Summary: Fixed formatting and old links.
> 22 May 2011
< in [[http://felix.plesoianu.ro/wiki/index.php/DigitalThoughts/MUDsIn2010|text-based virtual worlds]]. The latter, incidentally, are a
> in [[https://notimetoplay.org/archive/muds-in-2010.html|text-based virtual worlds]]. The latter, incidentally, are a
< with a cousin of space trading games, namely [[http://en.wikipedia.org/wiki/Dope_Wars|Dope Wars]] --
< something I didn't realize when I initially [[http://notimetoplay.org/2011/02/22/a-review-of-echo-bazaar-beta/|reviewed it]].
> with a cousin of space trading games, namely [[http://en.wikipedia.org/wiki/Dope_Wars|Dope Wars]] —
> something I didn't realize when I initially [[https://notimetoplay.org/games/rpg/echo-bazaar-review.html|reviewed it]].
< Tags: [[tag:Rants]]
22 May 2011
You know, I'm beginning to think I'm not actually that much into games.
That may sound strange coming from someone who makes games (even as a "mere" hobby). But the more I think of it, the more it seems that I care little about the very things that make games special. I'm not a competitive person; challenge for the sake of challenge disgusts me. I do like to play, to explore and to socialize, but technically you don't need games for any of that. It's just that games happen to be excellent enablers for all three, ideally at once.
That probably explains my preferences. But most importantly, it might be able to show me where to go next.
The first game genre that attracted my attention (as opposed to just playing whatever I could get my hands on) was interactive fiction. I liked it for the same reason as static fiction: its ability to bring imaginary worlds to life. Come to think of it, that was also why I got into writing (which didn't work so well for me) and into programming (which worked quite a bit better). Authoring interactive fiction isn't nearly as easy as it appears, though, and I have too many hobbies to focus on it properly.
I was a little more successful at roleplaying, first on forums, later in text-based virtual worlds. The latter, incidentally, are a natural extension of text adventures, except any player can add to them; and you can get away with adding a little at a time, receiving feedback and improving as you go. If that sounds familiar, think agile programming. Which just happens to be my preferred methodology. But I digress.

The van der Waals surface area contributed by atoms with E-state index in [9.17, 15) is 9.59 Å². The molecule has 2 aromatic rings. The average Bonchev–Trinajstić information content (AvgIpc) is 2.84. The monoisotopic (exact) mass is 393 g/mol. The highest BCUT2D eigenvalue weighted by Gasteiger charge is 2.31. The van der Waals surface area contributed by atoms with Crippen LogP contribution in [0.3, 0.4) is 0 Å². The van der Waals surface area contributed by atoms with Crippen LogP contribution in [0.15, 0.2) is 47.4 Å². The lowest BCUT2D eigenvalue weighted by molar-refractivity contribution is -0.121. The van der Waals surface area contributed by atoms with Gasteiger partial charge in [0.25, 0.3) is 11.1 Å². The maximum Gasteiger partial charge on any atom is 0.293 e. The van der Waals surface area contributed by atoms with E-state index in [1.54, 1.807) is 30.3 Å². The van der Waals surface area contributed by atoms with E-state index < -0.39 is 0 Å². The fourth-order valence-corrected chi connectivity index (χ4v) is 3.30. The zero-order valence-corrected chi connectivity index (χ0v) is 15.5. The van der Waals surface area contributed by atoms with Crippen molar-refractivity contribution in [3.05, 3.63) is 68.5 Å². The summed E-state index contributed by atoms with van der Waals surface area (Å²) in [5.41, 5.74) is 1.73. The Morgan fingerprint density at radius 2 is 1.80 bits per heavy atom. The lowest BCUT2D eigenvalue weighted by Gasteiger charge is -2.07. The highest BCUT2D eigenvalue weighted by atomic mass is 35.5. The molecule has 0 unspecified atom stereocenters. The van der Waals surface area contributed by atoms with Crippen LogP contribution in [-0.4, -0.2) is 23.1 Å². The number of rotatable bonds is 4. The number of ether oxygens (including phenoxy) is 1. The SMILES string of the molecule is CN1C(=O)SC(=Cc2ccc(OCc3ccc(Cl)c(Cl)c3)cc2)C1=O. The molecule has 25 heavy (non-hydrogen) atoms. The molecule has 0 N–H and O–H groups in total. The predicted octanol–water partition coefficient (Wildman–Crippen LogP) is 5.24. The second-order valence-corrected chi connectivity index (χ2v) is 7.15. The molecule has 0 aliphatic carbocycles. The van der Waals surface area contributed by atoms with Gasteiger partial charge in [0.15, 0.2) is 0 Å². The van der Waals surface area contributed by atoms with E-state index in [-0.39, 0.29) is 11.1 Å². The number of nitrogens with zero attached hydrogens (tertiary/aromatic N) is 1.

Problem is, stories tend to end (or at least fizzle out), and so do places to explore. At some point, I thought roguelikes might be a solution to both issues. But what they offer is whacking bigger and bigger monsters with bigger and bigger sticks, in bigger and bigger mazes. They do offer a pretty big gaming component, but not enough to keep me interested. Which may seem strange, as I generally enjoy turn-based strategy. But see above. It's just not my thing.
Another genre I was putting my hopes in is space trading games, which offer largely the same things as roguelikes, plus something to do besides fighting. Not that I mind some first person pew-pew action now and then, but that grows stale fast. Unfortunately so do the trading and exploring components -- they're just too repetitive.
At least I didn't waste any time trying to make one of these.
Incidentally, there is one game that is working for me right now, and that is Echo Bazaar. Which just happens to have a little in common with a cousin of space trading games, namely Dope Wars — something I didn't realize when I initially reviewed it. It succeeds at providing almost everything I look for in games, minus the social aspect; but that can be easily corrected, should I decide to follow in their path. The basic recipe is obviously sound.
The only obstacle is, of course, that Echo Bazaar got that way thanks to years of efforts by several very good writers and artists. Can I make something remotely as fun with hobbyist resources? And most importantly, is that what I really want to do?
Time for some experiments, it would seem.